Trend Channels Can Help You Time Your Entries Better
Two Ways to Play the Current Trend Channels
The sheer preponderance of technical analysis tools can generate enough information to overwhelm an investor. An old colleague of mine habitually perused so many different indicators before making a trade that he would get analysis paralysis. He looked at too much information and wanted everything to line up perfectly. If it didn't, he would not make the trade. Sometimes, he had so much information that he just froze.
Contrarily, I try to rely on a few indicators that I'm comfortable with and that produce good results for me. One particular pattern that I use are trend channels. Trend channels illustrate the top and bottom of the trend and can help you determine good entry and exit points. They are not the most complicated patterns, but I have found them to be very useful, especially for longer term investing.
Here is an example of a good trend channel on the S&P 500.
The lower rail is formed by the lows in July 2009 and July and August 2010. The upper rail is parallel to the lower rail and is defined by the highs in April 2010, February 2011 and April 2011. This particular trend channel has a midway line as well, though not all of them do. In this case, the midway line is formed by the minor pullbacks in February and November 2010.
Trend channels are not an exact science. If a stock declines below its lower rail for a day or two, it isn't a reason to panic and sell. On the flip side, a stock or an index moving above the upper rail for a few days isn't necessarily a reason to jump ship and sell everything either. The rails provide guidelines for you to perhaps lighten up on a long position when it hits the upper rail or maybe add to a position if it hits the lower rail.
I recently observed an analyst on CNBC talking about trend channels with regard to the currency market. The analyst explained an effective way to use them. When an investment vehicle is in a trend channel, it isn't necessarily a sign to sell when it is at or near the top of the channel. However, if you are not invested in that vehicle, you don't want to buy when it is near the top rail of the channel. That is how I feel about the S&P right now.
The S&P isn't the only index or exchange-traded fund (ETF) that's currently in a trend channel, either. I'm watching several right now, waiting for a better entry price on funds that are in an upwardly sloped trend channel so that I can add them to my IRA account. A few of the ones I am watching are the SPDR Gold Trust (GLD), the Materials Select Sector SPDR (XLB) and the Powershares QQQ Trust (QQQ). All of these ETFs have been trending higher for several years now. The problem is that they have been lingering near the upper rail, providing few low-risk opportunities.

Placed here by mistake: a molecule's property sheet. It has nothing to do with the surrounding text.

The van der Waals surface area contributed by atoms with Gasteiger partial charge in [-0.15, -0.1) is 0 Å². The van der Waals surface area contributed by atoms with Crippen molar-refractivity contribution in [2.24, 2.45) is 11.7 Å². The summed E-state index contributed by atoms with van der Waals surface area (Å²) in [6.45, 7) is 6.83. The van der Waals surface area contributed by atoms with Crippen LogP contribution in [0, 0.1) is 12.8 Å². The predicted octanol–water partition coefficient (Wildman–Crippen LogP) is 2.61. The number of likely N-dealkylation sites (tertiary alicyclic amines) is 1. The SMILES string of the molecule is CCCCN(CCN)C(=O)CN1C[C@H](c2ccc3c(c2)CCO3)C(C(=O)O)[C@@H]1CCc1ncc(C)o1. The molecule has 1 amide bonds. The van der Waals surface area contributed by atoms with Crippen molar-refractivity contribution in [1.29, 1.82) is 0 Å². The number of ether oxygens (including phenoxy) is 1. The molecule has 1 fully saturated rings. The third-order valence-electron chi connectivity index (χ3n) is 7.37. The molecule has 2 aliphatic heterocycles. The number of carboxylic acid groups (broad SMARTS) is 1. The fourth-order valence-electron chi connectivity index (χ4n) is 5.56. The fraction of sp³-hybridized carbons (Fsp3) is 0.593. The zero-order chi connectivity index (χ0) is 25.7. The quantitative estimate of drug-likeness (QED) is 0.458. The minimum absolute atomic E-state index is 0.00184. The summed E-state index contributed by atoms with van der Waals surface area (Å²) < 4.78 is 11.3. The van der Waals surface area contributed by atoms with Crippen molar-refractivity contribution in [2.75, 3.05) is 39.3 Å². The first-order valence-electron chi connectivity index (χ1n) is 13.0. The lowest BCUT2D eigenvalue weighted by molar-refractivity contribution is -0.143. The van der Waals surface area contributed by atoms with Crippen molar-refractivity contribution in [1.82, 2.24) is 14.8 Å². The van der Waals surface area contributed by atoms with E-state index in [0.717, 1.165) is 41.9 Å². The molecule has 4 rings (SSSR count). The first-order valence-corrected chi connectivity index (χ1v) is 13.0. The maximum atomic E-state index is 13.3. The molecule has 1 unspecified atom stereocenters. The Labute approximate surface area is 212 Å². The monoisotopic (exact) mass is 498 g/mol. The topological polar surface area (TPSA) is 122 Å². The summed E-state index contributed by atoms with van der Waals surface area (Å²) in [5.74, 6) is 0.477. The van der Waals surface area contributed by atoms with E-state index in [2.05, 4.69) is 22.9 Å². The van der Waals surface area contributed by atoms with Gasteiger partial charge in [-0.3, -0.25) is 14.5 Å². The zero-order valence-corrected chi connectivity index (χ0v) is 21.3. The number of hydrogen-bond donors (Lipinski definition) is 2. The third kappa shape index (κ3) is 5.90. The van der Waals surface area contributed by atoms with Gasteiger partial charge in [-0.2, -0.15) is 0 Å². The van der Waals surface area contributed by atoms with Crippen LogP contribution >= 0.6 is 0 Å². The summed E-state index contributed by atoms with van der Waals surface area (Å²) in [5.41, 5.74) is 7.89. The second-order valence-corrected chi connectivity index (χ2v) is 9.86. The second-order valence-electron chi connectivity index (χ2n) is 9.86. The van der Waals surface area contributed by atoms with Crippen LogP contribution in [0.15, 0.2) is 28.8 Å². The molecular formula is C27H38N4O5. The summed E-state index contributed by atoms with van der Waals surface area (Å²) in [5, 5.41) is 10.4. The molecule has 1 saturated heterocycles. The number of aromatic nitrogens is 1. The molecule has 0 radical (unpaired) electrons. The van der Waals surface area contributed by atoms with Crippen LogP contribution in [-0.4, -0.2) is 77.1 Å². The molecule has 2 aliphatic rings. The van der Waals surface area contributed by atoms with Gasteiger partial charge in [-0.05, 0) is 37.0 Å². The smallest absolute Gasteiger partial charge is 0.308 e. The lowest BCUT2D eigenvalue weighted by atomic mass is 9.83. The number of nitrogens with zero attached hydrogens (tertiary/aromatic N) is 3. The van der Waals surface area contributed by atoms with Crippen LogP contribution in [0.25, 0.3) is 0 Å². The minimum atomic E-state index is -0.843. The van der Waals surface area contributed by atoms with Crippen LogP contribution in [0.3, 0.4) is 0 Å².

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The one ETF I'm watching the most closely is the Materials Select Sector SPDR (XLB). I believe the demand for basic materials like steel and copper will continue to increase as countries like China and India grow at a faster pace than the more developed countries.
As with the chart of the S&P, the ETF marks a clearly defined channel with a midway line. In recent weeks, the ETF has pulled back from the upper rail and is now sitting at the midway line. You could choose to wait and see if the ETF drops down to the lower rail before adding the XLB to your portfolio, or you could add it now. I intend to play it another way.
I intend to buy 100 shares in my IRA over the next few days here at the midway point of the channel, and then sell a September 35 Put on the XLB as well. If the XLB drops down below the $35 level and the stock gets put to me, I'm OK with that because that would make my entry price somewhere around $34.25 based on what the option is selling for right now. This would give me the full allocation of 200 shares that I seek.
If the ETF rises from here, I have some exposure. If it drops down to the lower rail, the put gets exercised and I will own the 200 shares I want. In the meantime I have also collected the premium on the September 35 Put.
So don't get overwhelmed with all the information that's available for analyzing a potential investment. Using trend channels can help you better time your entry points, but the most important way to avoid analysis paralysis is to just keep things simple and stick to your system.
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